Trying to find a therapist in Atlanta to help with my reaction to stress
April 27, 2011 8:53 AM   Subscribe

Can a therapist help me find a more productive (or at least less destructive) way to deal with stress? If so, can anyone recommend what style of therapy would address this best or, even better, recommend a specific person or practice in Atlanta?

I've been considering trying therapy for a few years, but I keep putting it off. I tried it briefly when I was 16, but wasn't really interested in doing the work, didn't have a specific goal, and never found somebody I meshed with. I'm in a much better place now (my last 20's) than I was when I was 16, and I think it might be time to try again. I have a specific goal now, which always makes it easier for me to go into a situation where I don't really know exactly what to expect.

About six months ago, I started a new job. I love the work, I love my co-workers, but the job is much more stressful than any I've had previously. I'm doing consulting now, so my working hours are very flexible, and I have to deliver a certain number billable hours each month. My reaction to stress is avoidance and a lot of negative self-talk. Oddly, avoiding my work makes trying to get enough billable hours done even harder, which stresses me out more. By the end of the month, I'm a wreck from working weekends trying to catch up, and spending hours sitting in front of my computer beating myself up for not getting things done but being too overwhelmed by everything I have to do to actually do any of it. So when the next month rolls around, I'm exhausted and have trouble getting up enough energy to get enough work done to not fall behind. It's a vicious cycle and I can't figure out how to break out of it on my own.

Is this something a therapist can help me with? It seems like it would be, since a lot of what keeps me from doing work is the feedback loop from my own reaction once I get stressed. What style of therapy would help the best with something like this? CBT?

Finally, do you have any specific recommendations of a practice or therapist in Atlanta? I'm worried about finding a good fit personality-wise, but I don't really know what I'm looking for since I'm new to therapy I actually want to be in.
posted by duien to Health & Fitness (4 answers total) 5 users marked this as a favorite
I can't help you with the locale, but CBT can work wonders. It does take some time, so you have to be fairly committed to it on a daily basis for it to work.

Are you having trouble drawing boundaries between work and life because of the flexible hours? Are there things that you can let go of so you don't beat yourself up over them? I think sometimes we live in a culture where quitting is a bad thing, but it can bring so much relief. A therapist can help you develop self-care strategies too. I hope you can find a good match where you live!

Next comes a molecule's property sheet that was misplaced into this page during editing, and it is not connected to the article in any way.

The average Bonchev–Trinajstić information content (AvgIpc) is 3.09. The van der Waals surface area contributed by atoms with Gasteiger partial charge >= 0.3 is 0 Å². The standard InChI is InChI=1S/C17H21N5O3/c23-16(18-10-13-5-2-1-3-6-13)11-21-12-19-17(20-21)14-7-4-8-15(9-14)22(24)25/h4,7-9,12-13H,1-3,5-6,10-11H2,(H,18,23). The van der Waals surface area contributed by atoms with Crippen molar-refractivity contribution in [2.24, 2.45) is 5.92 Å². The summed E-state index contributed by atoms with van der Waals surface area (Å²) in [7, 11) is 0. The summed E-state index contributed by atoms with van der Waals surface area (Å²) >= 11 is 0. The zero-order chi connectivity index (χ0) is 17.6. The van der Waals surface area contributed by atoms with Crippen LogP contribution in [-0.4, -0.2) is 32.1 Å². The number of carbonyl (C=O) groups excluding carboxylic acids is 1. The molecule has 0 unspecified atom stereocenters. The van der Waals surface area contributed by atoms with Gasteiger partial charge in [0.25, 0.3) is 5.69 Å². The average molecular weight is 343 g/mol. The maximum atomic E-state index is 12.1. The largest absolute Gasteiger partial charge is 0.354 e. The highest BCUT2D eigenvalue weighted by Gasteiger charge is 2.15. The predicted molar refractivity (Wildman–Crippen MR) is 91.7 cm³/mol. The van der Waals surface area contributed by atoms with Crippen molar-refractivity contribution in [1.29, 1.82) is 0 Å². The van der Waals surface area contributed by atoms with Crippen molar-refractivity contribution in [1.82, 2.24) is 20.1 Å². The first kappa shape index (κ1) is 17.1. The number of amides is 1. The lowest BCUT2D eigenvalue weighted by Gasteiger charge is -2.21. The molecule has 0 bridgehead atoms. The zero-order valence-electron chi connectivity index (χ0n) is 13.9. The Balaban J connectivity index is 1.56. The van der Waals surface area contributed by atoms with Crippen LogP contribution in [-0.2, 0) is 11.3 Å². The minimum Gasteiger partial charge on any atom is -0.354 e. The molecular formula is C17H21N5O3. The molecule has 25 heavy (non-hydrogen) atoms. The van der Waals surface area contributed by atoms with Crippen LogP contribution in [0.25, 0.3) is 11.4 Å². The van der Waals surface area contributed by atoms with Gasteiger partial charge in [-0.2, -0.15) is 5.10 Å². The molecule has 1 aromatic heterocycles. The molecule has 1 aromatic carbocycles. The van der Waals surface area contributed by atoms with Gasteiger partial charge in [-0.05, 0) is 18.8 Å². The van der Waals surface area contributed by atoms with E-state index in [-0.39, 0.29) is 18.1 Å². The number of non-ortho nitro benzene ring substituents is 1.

posted by Calzephyr at 9:02 AM on April 27, 2011

I would look at this thread for ideas. I can totally endorse Acceptance and Commitment Therapy (ACT) which has helped me tremendously. If you look at the Association for Behavioral and Cognitive Therapies, you come up with this guy in Atlanta who does ACT.

Good luck!
posted by la petite marie at 11:40 AM on April 27, 2011

Seconding what Calzephyr said. I'm seeing a CBT counselor now, and it's slow (two and a half months and no definitive diagnosis) but I have definitely noticed a difference in the way I engage with and process my anxieties, for the better.
posted by foulowl at 6:44 PM on April 27, 2011

Working on your own terms with deadlines may not be the type of work that you are suited for. However if you like your job and have the ability to do it, it sounds almost like you are a perfectionist and procrastinate because you aren't meeting the goals because your work is (as you perceive it) not good enough for submission.

Try working in one hour increments, planning each project meticulously. Set a goal for that billable hour, yet take a short break from your workstation even if it's to get a glass of water. Breaking it up into small, yet attainable tasks may take the pressure off your unreasonable standards. As you do this, you will see a marked improvement with your productivity and can extend the slices of worktime into larger blocks as you progress.

Be very disciplined about your hours. Do not work on weekends, you need your down time, if your work cannot be done during regular hours, it's not organized properly or your workload is too high, either way boundaries are the key to working in a job like yours.

CBT is good, but jumping into that is part and parcel of your inability to set a fence around reasonable goals and to panic mode. Best of luck and memail me if you have any questions.
posted by ~Sushma~ at 8:28 PM on April 27, 2011

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